|ACRL Standard One: The information literate student determines the extent of the information needed.
Performance Indicator 1: The information literate student defines and articulates the need for information.
The Opportunity to Partner
The partnership of nursing faculty and librarians to address the development of information literacy competencies offers the opportunity to maximize resources and expertise to achieve the greatest outcome. Collaboration exists on many campuses already. What may be needed is to begin the discussion of shared interests with information literacy and new ways to work together to address the objectives. This is bound to be rewarding for all.
Barbara F. Schloman, PhD, AHIP
Director, Library Information Services
Libraries & Media Services
Kent State University
Kent, OH 44242
E-mail Address: email@example.com
Keywords: information literacy, librarians, nursing faculty
American Association of School Librarians. (1998). Information power: Building partnerships for learning. Chicago: American Library Association.
American Library Association Presidential Committee on Information Literacy. (1989). Final report. Chicago: American Library Association.
American Nurses Association Expert Panel. (2001). Scope of practice of nursing informatics and the standards of practice and professional performance for the informatics nurse specialist (Draft). Retrieved January 26, 2001 from the World Wide Web: www.nursingworld.org/practice/1207fl6.doc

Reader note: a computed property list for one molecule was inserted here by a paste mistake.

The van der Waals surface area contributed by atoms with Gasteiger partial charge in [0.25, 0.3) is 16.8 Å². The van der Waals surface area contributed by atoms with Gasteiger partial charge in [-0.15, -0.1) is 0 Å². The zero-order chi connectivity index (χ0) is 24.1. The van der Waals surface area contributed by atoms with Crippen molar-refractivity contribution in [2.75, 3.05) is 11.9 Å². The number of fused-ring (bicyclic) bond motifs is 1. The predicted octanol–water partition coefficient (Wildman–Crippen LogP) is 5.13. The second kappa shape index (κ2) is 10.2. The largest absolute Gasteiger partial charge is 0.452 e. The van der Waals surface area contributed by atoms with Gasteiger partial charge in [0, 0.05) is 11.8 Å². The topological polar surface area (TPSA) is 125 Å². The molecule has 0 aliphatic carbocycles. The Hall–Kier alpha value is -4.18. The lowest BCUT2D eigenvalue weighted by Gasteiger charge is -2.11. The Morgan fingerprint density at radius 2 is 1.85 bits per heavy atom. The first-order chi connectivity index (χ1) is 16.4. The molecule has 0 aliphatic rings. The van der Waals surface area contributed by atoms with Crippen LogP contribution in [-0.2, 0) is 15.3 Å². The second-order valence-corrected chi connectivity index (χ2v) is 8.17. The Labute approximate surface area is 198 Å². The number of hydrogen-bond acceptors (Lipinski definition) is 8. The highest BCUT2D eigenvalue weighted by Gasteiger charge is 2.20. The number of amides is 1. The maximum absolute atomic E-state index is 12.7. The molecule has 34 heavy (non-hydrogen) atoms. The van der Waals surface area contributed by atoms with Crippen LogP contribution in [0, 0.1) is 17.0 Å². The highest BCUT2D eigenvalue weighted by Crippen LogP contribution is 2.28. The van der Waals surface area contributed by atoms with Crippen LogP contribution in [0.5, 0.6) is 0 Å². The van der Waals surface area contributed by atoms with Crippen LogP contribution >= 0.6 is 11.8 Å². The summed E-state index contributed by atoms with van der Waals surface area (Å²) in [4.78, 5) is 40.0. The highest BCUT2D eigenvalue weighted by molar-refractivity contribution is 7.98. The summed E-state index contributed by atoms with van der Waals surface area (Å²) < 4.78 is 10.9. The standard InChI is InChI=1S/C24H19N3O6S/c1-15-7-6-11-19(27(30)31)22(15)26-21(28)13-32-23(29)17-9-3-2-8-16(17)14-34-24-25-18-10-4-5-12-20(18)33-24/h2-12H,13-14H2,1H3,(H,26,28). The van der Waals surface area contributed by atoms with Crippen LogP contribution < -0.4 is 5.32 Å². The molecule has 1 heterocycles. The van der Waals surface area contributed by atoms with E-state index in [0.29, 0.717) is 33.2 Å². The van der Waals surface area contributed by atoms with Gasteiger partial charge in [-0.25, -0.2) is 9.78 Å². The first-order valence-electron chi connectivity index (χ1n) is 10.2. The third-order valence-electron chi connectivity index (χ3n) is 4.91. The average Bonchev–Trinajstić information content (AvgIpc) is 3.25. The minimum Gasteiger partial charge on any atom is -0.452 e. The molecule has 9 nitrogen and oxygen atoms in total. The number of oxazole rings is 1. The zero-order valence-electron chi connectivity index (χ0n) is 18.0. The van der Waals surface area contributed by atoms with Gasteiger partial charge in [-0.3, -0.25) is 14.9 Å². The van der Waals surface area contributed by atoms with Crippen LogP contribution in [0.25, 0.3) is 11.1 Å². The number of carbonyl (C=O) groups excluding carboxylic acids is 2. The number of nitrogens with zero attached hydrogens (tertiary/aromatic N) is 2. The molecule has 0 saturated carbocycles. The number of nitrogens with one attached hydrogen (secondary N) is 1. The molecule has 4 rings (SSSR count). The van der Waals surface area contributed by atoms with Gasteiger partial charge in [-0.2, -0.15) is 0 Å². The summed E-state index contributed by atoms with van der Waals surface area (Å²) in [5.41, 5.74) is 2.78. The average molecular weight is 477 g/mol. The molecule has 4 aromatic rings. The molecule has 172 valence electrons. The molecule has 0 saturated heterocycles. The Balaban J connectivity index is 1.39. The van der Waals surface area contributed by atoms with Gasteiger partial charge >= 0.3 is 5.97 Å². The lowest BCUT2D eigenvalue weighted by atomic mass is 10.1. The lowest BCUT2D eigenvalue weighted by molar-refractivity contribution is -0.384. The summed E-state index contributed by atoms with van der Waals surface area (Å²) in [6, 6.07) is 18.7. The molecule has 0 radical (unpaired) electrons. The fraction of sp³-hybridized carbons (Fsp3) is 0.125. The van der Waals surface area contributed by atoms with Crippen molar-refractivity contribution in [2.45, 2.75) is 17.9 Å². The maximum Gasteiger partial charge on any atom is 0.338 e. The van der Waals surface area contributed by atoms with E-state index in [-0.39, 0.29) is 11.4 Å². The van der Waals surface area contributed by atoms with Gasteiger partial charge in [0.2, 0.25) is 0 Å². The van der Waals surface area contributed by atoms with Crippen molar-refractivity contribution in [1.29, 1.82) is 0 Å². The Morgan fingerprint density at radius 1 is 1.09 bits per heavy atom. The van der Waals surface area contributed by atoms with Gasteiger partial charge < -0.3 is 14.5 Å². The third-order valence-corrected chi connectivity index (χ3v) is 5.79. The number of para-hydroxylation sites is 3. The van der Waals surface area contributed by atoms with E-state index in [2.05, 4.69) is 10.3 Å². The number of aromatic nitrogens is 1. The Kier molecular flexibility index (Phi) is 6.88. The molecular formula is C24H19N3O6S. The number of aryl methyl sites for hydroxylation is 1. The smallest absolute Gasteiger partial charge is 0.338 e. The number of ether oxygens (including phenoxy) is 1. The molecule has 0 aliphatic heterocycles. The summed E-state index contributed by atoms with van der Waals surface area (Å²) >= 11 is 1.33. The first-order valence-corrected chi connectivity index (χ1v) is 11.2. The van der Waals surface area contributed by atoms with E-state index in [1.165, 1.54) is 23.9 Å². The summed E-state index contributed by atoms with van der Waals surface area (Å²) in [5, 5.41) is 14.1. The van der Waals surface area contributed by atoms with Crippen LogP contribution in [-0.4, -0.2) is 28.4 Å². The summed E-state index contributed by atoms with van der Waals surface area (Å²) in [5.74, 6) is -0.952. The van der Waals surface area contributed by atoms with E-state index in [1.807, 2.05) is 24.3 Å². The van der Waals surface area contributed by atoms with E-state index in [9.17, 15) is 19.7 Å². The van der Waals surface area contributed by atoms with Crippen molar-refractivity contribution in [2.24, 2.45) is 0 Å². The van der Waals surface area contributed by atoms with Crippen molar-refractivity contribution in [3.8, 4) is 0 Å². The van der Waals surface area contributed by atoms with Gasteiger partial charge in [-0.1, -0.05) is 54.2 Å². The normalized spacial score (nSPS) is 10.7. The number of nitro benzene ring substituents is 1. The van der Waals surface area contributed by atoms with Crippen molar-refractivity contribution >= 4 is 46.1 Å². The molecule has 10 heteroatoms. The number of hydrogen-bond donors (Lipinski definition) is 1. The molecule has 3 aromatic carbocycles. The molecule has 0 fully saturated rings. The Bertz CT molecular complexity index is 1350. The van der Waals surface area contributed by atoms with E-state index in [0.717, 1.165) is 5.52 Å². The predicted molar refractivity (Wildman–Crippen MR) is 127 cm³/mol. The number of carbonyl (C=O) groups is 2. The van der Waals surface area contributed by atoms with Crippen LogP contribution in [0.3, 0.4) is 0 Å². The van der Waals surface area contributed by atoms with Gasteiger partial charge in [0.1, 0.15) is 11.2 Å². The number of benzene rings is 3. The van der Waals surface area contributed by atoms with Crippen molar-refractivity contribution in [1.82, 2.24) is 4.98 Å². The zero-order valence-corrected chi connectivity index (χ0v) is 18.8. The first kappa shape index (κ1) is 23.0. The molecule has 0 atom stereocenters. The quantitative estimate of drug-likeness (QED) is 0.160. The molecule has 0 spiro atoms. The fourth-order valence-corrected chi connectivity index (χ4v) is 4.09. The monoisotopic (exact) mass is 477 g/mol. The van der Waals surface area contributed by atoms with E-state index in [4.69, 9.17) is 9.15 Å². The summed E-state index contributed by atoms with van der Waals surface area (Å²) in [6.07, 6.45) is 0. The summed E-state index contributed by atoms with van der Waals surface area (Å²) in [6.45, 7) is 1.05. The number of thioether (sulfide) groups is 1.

Association of College and Research Libraries. (2000). Information literacy competency standards for higher education. Retrieved January 18, 2001 from the World Wide Web: www.ala.org/acrl/intro.html
Association of College and Research Libraries Instruction Section. (2000). Objectives for information literacy instruction by academic librarians. Retrieved January 18, 2001 from the World Wide Web: http://www.libraries.rutgers.edu/is/projects/objectives/intro.html
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Fox, L.M., Richter, J.M., & White, N. (1989). Pathways to information literacy. Journal of Nursing Education, 28, 422-425.
Fox, L.M., Richter, J.M., & White, N.E. (1996). A multidimensional evaluation of a nursing information-literacy program. Bulletin of the Medical Library Association, 84, 182-190.
Hodson-Carlton, K. & Dorner, J.L. (1999). An electronic approach to evaluating healthcare Web resources. Nurse Educator, 24(5), 21-26.
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© 2001 Online Journal of Issues in Nursing
Article published March, 2001